Oh, Where Have All the Leaders Gone!
—Bulbul Bahuguna, M.D.
In the last few weeks India’s most prestigious medical school, All India Institute of Medical Sciences (AIIMS), and my alma-mater I might parenthetically add, has been in the news for all the wrong reasons. Last Friday, a six-year old girl was brought to the Institute with her throat slit after allegedly being gang-raped and left to die in a public toilet in Delhi. While the girl is still in coma, the early medical reports suggest that the little girl had made gallant attempts to resist her perpetrators.
Only a couple of weeks ago, AIIMS’ trauma unit admitted a four-year old girl who was locked up in captivity by her neighbors and gang-raped while she bled and subsequently slipped into a coma. She was playing outside her slum dwelling where she lived with her parents—both migrant laborers. While her parents were toiling to make a living, two male neighbors—also migrant workers—were allegedly getting drunk and aroused watching porn on their mobile phones. They eventually lured the four-year into a house and raped her repeatedly over multiple days. Thanks to the promptness shown by Delhi Police in this instance, the girl was located within 48 hours of filing the missing-child report and the culprits were apprehended soon after. Thankfully, the girl’s vital signs are making excellent progress at The Institute.
Sadly, the vital signs of India are not doing as well. The country is witnessing an endemic of girl-child rapes. The recent spate of rapes has been both repulsive and blood curdling. And the Indian masses are not indifferent to this scourge. They, too, are frustrated by how little is being achieved through their own ongoing and relentless protests. Who will change the recalcitrant mindset that allows for such heinous acts to continue unabated? Where is that imaginative leader who can jolt their collective moral compass in the right direction so they can all march forward?
More than at any other time since independence, India now needs a leader with the requisite selflessness and moral persuasion. Our political leaders look at the masses as ‘voters’ and the business leaders as ‘consumers.’ India needs a practical yet imaginative leader: a cunning yet noble trailblazer. India needs a Mahatma Gandhi—no less. A leader who will impel the Indian masses to start a new ‘Salt March’ to eliminate the hackneyed and unjust laws that currently protect the perpetrators for extended periods under the garb of ‘due process.’ She, or he, will galvanize the masses to vote political leaders in—solely based on their contribution and dedication toward the eradication of girl sex-abuse. The leader will implore the masses to buy products based on a company’s track record on this issue. Yes, you got it right. The next few election cycles will have to be based on this single issue. He, or she, will make it totally cost-prohibitive to ignore the issue of girl sex-abuse for both political and business elites. People will step in to become ‘mentor-adopters’ to other four, six and eight-year olds in slums across the nation. So that these girl-children feel like they belong. So that those potential perpetrators do not eye these innocent victims as unowned readily-available commodities.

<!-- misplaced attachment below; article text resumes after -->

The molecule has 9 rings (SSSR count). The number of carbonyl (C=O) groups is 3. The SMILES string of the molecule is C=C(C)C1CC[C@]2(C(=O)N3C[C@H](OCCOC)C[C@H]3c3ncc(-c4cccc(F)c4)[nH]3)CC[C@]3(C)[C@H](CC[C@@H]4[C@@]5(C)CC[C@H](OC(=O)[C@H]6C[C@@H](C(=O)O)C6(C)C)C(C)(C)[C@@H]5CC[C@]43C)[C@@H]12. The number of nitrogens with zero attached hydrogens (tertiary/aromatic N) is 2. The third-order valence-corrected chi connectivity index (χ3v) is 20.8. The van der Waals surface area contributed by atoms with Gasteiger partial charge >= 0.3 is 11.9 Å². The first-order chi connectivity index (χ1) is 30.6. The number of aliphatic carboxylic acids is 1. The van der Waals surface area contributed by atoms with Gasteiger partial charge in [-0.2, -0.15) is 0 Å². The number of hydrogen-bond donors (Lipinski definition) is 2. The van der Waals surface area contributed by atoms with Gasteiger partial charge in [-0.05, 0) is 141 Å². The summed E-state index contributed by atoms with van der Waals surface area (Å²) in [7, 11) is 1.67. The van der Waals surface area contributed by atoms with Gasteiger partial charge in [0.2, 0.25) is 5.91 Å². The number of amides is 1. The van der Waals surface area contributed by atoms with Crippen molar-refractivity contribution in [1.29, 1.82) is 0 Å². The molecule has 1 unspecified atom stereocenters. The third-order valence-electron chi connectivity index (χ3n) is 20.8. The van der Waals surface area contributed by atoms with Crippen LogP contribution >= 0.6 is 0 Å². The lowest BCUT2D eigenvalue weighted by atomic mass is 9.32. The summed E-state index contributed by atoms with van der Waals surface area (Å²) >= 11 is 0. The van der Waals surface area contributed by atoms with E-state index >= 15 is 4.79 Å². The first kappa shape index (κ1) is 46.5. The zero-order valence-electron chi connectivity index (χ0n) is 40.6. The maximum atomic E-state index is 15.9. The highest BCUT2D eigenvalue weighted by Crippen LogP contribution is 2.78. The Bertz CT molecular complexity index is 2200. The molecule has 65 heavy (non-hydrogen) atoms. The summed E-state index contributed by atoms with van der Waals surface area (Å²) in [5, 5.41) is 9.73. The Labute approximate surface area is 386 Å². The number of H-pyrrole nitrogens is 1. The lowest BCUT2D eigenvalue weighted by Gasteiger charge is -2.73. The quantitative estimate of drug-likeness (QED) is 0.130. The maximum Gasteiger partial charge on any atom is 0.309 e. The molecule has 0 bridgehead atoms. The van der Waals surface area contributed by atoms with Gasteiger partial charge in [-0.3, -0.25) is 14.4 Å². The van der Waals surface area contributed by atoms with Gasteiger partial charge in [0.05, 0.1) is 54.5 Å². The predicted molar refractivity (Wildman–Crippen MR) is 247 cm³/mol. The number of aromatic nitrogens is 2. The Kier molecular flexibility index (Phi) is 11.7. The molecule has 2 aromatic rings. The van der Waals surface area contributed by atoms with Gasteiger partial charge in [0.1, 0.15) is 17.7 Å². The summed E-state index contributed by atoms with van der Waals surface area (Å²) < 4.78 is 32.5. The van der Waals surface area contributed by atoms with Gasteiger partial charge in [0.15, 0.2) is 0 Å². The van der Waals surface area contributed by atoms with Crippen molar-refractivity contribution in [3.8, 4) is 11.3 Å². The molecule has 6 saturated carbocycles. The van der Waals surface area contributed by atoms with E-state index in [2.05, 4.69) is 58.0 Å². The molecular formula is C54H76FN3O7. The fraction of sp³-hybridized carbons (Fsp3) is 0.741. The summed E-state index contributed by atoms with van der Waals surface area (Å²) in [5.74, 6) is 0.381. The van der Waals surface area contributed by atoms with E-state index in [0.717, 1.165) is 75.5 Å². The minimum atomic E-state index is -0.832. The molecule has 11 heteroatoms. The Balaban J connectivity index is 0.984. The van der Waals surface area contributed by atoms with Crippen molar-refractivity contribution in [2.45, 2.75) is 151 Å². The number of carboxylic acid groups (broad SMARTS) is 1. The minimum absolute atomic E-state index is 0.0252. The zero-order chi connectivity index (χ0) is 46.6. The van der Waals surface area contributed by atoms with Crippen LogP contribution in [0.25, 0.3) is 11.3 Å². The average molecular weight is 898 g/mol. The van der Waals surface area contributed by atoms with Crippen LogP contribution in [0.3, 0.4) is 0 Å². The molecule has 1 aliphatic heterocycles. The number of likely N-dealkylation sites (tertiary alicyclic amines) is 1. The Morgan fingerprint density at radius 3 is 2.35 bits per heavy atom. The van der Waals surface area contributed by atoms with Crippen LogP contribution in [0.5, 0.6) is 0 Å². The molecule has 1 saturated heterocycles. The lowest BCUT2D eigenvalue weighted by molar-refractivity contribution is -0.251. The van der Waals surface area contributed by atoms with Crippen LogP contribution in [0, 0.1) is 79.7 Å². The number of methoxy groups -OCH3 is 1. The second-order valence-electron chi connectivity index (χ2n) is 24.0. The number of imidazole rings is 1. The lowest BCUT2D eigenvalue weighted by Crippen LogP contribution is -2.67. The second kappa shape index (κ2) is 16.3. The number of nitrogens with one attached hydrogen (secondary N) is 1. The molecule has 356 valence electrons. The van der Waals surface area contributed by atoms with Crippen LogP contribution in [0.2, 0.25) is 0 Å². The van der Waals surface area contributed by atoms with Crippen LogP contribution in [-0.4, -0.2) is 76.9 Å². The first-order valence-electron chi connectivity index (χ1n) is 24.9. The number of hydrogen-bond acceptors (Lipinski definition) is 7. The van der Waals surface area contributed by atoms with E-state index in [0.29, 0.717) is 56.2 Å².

I do not see a leader in this mold today. With a wish and a prayer, in my heart I hope that I am wrong.
Excerpt from the novel by Bulbul Bahuguna, The Ghosts That Come Between Us:
“My back always felt itchy and Daddy would give me backrubs. Daddy always gave the best backrubs. I would put my head on his shoulders. His chest felt warm and comfortable. His armpits had this nice Daddy smell. It felt so good to circle my arm around his broad shoulders and feel his love. Later, he started to loop his leg around me as well, and I would return the favor. Soon it became a leisurely pastime — he would roll me over himself to one side and then roll me back. He would then roll me back again. It was our own private game. Then he would circle my body with his strong legs and hold me there for a while.
It felt special to be held like that. So close. So safe. Nothing could bother me here. Nobody could hurt me now. I was alone. Alone with Daddy. It was our special time together. It was meant only for me.
It was around this time, I think, when I first started to bite my nails. It was also around this time, I now know, that innocence ended for me. Forever.
I had just turned nine.”
The Ghosts That Come Between Us can be ordered at www.amazon.com. The e-book format is available for Kindle as well as Nook.
Bulbul Bahuguna, M.D. is the author of the novel, The Ghosts That Come Between Us. She is a psychiatrist with over 20 years of experience treating victims of abuse. Dr. Bahuguna is on staff at NorthShore University Health Systems, which is affiliated with The University of Chicago and Mayo Clinic. She is a National Trustee of American India Foundation — a leading charity involved in accelerating social change in India.